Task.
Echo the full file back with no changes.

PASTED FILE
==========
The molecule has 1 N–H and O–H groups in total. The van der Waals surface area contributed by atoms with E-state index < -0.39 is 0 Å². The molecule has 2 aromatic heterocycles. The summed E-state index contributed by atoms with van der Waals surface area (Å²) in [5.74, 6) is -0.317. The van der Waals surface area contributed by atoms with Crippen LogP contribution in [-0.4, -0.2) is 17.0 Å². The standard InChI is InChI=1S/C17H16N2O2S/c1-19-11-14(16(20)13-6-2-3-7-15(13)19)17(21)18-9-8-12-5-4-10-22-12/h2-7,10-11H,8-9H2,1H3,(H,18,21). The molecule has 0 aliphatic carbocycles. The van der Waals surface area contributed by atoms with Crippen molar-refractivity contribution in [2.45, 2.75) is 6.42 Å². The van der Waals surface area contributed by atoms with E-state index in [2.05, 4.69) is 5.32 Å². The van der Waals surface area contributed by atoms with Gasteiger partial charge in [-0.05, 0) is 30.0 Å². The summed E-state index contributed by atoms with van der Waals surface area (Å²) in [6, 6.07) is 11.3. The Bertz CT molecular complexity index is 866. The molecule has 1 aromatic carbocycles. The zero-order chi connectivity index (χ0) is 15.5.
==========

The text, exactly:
The molecule has 1 N–H and O–H groups in total. The van der Waals surface area contributed by atoms with E-state index < -0.39 is 0 Å². The molecule has 2 aromatic heterocycles. The summed E-state index contributed by atoms with van der Waals surface area (Å²) in [5.74, 6) is -0.317. The van der Waals surface area contributed by atoms with Crippen LogP contribution in [-0.4, -0.2) is 17.0 Å². The standard InChI is InChI=1S/C17H16N2O2S/c1-19-11-14(16(20)13-6-2-3-7-15(13)19)17(21)18-9-8-12-5-4-10-22-12/h2-7,10-11H,8-9H2,1H3,(H,18,21). The molecule has 0 aliphatic carbocycles. The van der Waals surface area contributed by atoms with Crippen molar-refractivity contribution in [2.45, 2.75) is 6.42 Å². The van der Waals surface area contributed by atoms with E-state index in [2.05, 4.69) is 5.32 Å². The van der Waals surface area contributed by atoms with Gasteiger partial charge in [-0.05, 0) is 30.0 Å². The summed E-state index contributed by atoms with van der Waals surface area (Å²) in [6, 6.07) is 11.3. The Bertz CT molecular complexity index is 866. The molecule has 1 aromatic carbocycles. The zero-order chi connectivity index (χ0) is 15.5.